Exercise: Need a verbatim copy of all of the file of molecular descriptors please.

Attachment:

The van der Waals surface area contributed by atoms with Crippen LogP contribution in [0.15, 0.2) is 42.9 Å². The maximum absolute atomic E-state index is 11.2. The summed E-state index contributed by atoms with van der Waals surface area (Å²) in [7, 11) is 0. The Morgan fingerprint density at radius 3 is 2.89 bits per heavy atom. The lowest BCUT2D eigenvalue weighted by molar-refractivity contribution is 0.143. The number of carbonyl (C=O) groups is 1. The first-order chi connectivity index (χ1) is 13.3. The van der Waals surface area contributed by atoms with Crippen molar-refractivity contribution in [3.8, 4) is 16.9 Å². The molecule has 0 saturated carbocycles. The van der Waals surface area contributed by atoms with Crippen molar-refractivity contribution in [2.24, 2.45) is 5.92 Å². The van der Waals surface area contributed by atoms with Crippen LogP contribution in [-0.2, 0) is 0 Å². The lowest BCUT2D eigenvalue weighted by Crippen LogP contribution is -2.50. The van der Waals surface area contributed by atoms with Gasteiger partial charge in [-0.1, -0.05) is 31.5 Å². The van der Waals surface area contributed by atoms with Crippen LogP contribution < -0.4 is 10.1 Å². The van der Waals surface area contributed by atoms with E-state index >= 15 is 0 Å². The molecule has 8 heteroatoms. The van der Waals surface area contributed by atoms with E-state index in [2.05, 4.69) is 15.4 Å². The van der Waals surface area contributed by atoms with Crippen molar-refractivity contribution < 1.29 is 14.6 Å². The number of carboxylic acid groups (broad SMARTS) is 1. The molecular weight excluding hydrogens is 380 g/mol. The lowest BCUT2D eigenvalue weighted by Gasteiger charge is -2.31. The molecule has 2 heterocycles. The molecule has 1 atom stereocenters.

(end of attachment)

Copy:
The van der Waals surface area contributed by atoms with Crippen LogP contribution in [0.15, 0.2) is 42.9 Å². The maximum absolute atomic E-state index is 11.2. The summed E-state index contributed by atoms with van der Waals surface area (Å²) in [7, 11) is 0. The Morgan fingerprint density at radius 3 is 2.89 bits per heavy atom. The lowest BCUT2D eigenvalue weighted by molar-refractivity contribution is 0.143. The number of carbonyl (C=O) groups is 1. The first-order chi connectivity index (χ1) is 13.3. The van der Waals surface area contributed by atoms with Crippen molar-refractivity contribution in [3.8, 4) is 16.9 Å². The molecule has 0 saturated carbocycles. The van der Waals surface area contributed by atoms with Crippen molar-refractivity contribution in [2.24, 2.45) is 5.92 Å². The van der Waals surface area contributed by atoms with Crippen LogP contribution in [-0.2, 0) is 0 Å². The lowest BCUT2D eigenvalue weighted by Crippen LogP contribution is -2.50. The van der Waals surface area contributed by atoms with Gasteiger partial charge in [-0.1, -0.05) is 31.5 Å². The van der Waals surface area contributed by atoms with Crippen LogP contribution < -0.4 is 10.1 Å². The van der Waals surface area contributed by atoms with E-state index >= 15 is 0 Å². The molecule has 8 heteroatoms. The van der Waals surface area contributed by atoms with E-state index in [2.05, 4.69) is 15.4 Å². The van der Waals surface area contributed by atoms with Crippen molar-refractivity contribution < 1.29 is 14.6 Å². The number of carboxylic acid groups (broad SMARTS) is 1. The molecular weight excluding hydrogens is 380 g/mol. The lowest BCUT2D eigenvalue weighted by Gasteiger charge is -2.31. The molecule has 2 heterocycles. The molecule has 1 atom stereocenters.